Prairieleut Hutterian Brethren

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The term "Prairieleut" (also written as Prairie-Leut) refers to Hutterites, also called Hutterian Brethren, who immigrated in the 1870s to the Dakota Territory of the United States from Imperial Russia. These are the Hutterites who decided not to reform or reestablish communal agricultural colonies. In the 1880 U.S.A. census 443 persons were identified as communal Hutterites and 823 were noncommunal Hutterites or who became known as Prairieleut. In coming to the United States those Hutterites wishing to reestablish a communal lifestyle bought large acreages and settled in river-bottom land but those who established individual homes and farms chose to live on the open prairie and thus came to be called Prairieleut. The term "Prairieleut" is German for "Prairie People" and the syllable "leut" in German is pronounced "loit." Though settling on their own farms these Prairieleut settled in tightly knit farm communities and maintained Hutterite cultural, social and theological traditions as did their relatives in communal agricultural colonies. Prairieleut maintained the Hutterite belief that a component of salvation was done in a community and this was accomplished by organizing their own church congregations most of which later joined either the Krimmer Mennonite Brethren or General Conference Mennonites.

Though Hutterites have a long tradition from the sixteenth century of communal colonies in the eighteenth and nineteenth centuries in Imperial Russia most Hutterites had given up communal agricultural settlements for significant periods of time and chose to farm individually though they continued to live in their own separate villages and held their farm lands adjacent to each other. Thus settling on individual farms in the Dakota Territory was thought by most Hutterites to be a similar form of Anabaptist Christianity that they knew from Russia and further a valid form of Hutterite Christianity. The two Hutterite delegates, Paul Tschetter and his uncle Lohrentz Tschetter, who accompanied the ten Mennonite delegates from Imperial Russia to investigate the possibilities of emigration to the American and Canadian frontiers both became Prairieleut on settling in the Dakota Territory.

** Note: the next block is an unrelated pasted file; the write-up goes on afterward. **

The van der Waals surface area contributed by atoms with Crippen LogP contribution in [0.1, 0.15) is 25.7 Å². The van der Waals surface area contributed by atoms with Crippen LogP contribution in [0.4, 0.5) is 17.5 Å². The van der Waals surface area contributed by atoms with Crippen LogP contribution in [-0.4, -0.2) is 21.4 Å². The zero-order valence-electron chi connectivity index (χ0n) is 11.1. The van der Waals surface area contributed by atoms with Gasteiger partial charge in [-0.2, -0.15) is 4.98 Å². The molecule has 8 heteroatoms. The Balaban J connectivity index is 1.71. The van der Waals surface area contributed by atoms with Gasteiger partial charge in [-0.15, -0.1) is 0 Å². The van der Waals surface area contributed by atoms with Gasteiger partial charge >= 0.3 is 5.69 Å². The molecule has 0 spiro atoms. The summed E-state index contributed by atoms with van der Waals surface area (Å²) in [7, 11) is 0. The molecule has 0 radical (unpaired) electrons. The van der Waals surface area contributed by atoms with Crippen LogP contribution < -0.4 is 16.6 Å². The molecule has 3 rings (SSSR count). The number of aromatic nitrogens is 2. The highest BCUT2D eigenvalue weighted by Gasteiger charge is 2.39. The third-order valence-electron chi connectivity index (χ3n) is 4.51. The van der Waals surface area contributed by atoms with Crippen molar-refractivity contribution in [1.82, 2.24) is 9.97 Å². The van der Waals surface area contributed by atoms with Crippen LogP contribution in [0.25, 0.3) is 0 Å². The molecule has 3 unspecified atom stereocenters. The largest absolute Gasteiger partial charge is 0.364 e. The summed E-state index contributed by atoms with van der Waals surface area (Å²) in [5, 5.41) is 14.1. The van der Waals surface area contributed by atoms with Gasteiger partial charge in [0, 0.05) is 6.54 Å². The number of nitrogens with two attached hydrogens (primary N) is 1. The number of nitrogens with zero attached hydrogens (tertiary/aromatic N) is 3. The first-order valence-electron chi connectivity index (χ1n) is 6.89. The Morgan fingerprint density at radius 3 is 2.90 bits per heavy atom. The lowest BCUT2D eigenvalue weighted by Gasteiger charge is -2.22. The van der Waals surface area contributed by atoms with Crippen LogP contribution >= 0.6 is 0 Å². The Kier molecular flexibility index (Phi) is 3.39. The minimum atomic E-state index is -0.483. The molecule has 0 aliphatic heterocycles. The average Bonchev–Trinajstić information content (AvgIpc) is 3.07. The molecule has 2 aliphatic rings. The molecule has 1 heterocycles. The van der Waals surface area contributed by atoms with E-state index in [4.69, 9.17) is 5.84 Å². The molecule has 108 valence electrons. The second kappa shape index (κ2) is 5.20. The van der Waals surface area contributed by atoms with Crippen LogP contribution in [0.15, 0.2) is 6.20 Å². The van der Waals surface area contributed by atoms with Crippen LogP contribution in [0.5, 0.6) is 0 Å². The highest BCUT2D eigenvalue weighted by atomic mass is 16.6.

In settling in the Dakota Territory the Prairieleut immigrants first established their Hutterite churches in what later became South Dakota. These were the Hutterthal Church near Freeman, the New Hutterthaler Church near Bridgewater, a small church that met in house or school near Olivet, and the Hutterdorf Church also near Freeman. In 1900 the Hope Church was established near Chasely, North Dakota. Then in 1901 a considerable number of Prairieleut homesteaded near Langham, Saskatchewan and established what became the Emmanuel Mennonite Church. Some Prairieleut moved to the San Joaquin Valley in California in 1911 and also into the village of Stirling in southern Alberta in 1922 and established churches there.

The immigration to America, the pioneering needed to establish new homes and communities, the new freedoms in religious choices and expression, compounded by the lack of government interferences created both opportunities and uncertainties in establishing their Hutterite communities. These novel American conditions resulted in many Hutterites having difficulties in choosing between communal life and private ownership. Some of the immigrants and the next generation experimented with both forms by moving between communal and private farms and by trying to find the most valid form of spiritual, social and economic practices. Eventually the Prairieleut associated with Mennonites as they had in Russia and in time their churches joined Mennonite conferences and this also created further identity uncertainties. Though many Prairieleut congregations retained distinctive Hutterite ideology, church practices and social patterns by the 1950s most had a Mennonite denominational affiliation and a more American outlook and culture.